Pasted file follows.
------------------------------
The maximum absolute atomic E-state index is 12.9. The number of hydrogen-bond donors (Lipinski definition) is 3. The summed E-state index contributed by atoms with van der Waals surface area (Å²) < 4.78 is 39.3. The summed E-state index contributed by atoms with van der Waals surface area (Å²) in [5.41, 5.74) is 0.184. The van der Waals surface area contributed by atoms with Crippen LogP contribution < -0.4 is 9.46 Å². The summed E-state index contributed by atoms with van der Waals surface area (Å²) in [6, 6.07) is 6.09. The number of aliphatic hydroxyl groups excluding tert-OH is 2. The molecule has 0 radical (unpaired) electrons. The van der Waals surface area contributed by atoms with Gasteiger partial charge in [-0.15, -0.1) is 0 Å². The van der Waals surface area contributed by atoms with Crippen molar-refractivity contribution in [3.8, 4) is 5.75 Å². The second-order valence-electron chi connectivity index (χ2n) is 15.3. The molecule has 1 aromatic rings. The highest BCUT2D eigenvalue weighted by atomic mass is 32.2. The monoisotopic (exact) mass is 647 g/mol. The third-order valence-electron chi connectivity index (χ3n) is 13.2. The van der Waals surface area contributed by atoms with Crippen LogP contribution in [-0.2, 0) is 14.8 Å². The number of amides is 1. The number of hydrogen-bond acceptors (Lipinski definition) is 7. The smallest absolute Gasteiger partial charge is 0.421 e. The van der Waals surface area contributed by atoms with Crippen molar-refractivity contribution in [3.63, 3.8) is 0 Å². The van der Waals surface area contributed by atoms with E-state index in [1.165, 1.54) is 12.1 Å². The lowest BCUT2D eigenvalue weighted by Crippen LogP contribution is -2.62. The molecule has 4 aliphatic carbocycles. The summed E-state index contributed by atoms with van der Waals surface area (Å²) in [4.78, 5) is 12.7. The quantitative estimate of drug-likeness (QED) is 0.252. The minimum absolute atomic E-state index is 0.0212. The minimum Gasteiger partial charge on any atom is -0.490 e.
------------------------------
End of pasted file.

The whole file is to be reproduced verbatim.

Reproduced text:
The maximum absolute atomic E-state index is 12.9. The number of hydrogen-bond donors (Lipinski definition) is 3. The summed E-state index contributed by atoms with van der Waals surface area (Å²) < 4.78 is 39.3. The summed E-state index contributed by atoms with van der Waals surface area (Å²) in [5.41, 5.74) is 0.184. The van der Waals surface area contributed by atoms with Crippen LogP contribution < -0.4 is 9.46 Å². The summed E-state index contributed by atoms with van der Waals surface area (Å²) in [6, 6.07) is 6.09. The number of aliphatic hydroxyl groups excluding tert-OH is 2. The molecule has 0 radical (unpaired) electrons. The van der Waals surface area contributed by atoms with Gasteiger partial charge in [-0.15, -0.1) is 0 Å². The van der Waals surface area contributed by atoms with Crippen molar-refractivity contribution in [3.8, 4) is 5.75 Å². The second-order valence-electron chi connectivity index (χ2n) is 15.3. The molecule has 1 aromatic rings. The highest BCUT2D eigenvalue weighted by atomic mass is 32.2. The monoisotopic (exact) mass is 647 g/mol. The third-order valence-electron chi connectivity index (χ3n) is 13.2. The van der Waals surface area contributed by atoms with Crippen LogP contribution in [-0.2, 0) is 14.8 Å². The number of amides is 1. The number of hydrogen-bond acceptors (Lipinski definition) is 7. The smallest absolute Gasteiger partial charge is 0.421 e. The van der Waals surface area contributed by atoms with Crippen molar-refractivity contribution in [3.63, 3.8) is 0 Å². The van der Waals surface area contributed by atoms with E-state index in [1.165, 1.54) is 12.1 Å². The lowest BCUT2D eigenvalue weighted by Crippen LogP contribution is -2.62. The molecule has 4 aliphatic carbocycles. The summed E-state index contributed by atoms with van der Waals surface area (Å²) in [4.78, 5) is 12.7. The quantitative estimate of drug-likeness (QED) is 0.252. The minimum absolute atomic E-state index is 0.0212. The minimum Gasteiger partial charge on any atom is -0.490 e.